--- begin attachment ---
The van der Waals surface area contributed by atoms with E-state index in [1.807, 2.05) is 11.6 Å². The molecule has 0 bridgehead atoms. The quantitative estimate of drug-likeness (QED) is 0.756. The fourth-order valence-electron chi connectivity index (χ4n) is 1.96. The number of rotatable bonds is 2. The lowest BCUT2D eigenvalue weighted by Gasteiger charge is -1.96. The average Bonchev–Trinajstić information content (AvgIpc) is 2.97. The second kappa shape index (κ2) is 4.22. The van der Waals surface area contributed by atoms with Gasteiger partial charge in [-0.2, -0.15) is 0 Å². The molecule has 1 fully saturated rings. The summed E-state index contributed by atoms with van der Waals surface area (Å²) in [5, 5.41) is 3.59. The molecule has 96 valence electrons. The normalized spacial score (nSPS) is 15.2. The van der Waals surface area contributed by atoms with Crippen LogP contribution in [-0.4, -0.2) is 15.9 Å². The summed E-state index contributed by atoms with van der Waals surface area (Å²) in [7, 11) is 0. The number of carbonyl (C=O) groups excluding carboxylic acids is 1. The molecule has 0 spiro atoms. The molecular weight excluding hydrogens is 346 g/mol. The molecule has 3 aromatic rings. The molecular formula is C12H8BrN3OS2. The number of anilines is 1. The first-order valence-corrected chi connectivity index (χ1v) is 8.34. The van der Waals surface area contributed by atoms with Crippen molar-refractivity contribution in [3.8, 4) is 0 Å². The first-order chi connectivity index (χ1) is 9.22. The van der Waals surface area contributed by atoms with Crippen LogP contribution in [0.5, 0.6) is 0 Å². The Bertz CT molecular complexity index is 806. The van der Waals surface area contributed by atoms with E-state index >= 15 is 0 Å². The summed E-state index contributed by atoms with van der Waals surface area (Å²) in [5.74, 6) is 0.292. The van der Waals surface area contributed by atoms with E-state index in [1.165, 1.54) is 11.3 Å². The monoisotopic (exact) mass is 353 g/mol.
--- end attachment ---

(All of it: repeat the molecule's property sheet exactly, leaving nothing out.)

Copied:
The van der Waals surface area contributed by atoms with E-state index in [1.807, 2.05) is 11.6 Å². The molecule has 0 bridgehead atoms. The quantitative estimate of drug-likeness (QED) is 0.756. The fourth-order valence-electron chi connectivity index (χ4n) is 1.96. The number of rotatable bonds is 2. The lowest BCUT2D eigenvalue weighted by Gasteiger charge is -1.96. The average Bonchev–Trinajstić information content (AvgIpc) is 2.97. The second kappa shape index (κ2) is 4.22. The van der Waals surface area contributed by atoms with Gasteiger partial charge in [-0.2, -0.15) is 0 Å². The molecule has 1 fully saturated rings. The summed E-state index contributed by atoms with van der Waals surface area (Å²) in [5, 5.41) is 3.59. The molecule has 96 valence electrons. The normalized spacial score (nSPS) is 15.2. The van der Waals surface area contributed by atoms with Crippen LogP contribution in [-0.4, -0.2) is 15.9 Å². The summed E-state index contributed by atoms with van der Waals surface area (Å²) in [7, 11) is 0. The number of carbonyl (C=O) groups excluding carboxylic acids is 1. The molecule has 0 spiro atoms. The molecular weight excluding hydrogens is 346 g/mol. The molecule has 3 aromatic rings. The molecular formula is C12H8BrN3OS2. The number of anilines is 1. The first-order valence-corrected chi connectivity index (χ1v) is 8.34. The van der Waals surface area contributed by atoms with Crippen molar-refractivity contribution in [3.8, 4) is 0 Å². The first-order chi connectivity index (χ1) is 9.22. The van der Waals surface area contributed by atoms with Crippen LogP contribution in [0.5, 0.6) is 0 Å². The Bertz CT molecular complexity index is 806. The van der Waals surface area contributed by atoms with E-state index >= 15 is 0 Å². The summed E-state index contributed by atoms with van der Waals surface area (Å²) in [5.74, 6) is 0.292. The van der Waals surface area contributed by atoms with E-state index in [1.165, 1.54) is 11.3 Å². The monoisotopic (exact) mass is 353 g/mol.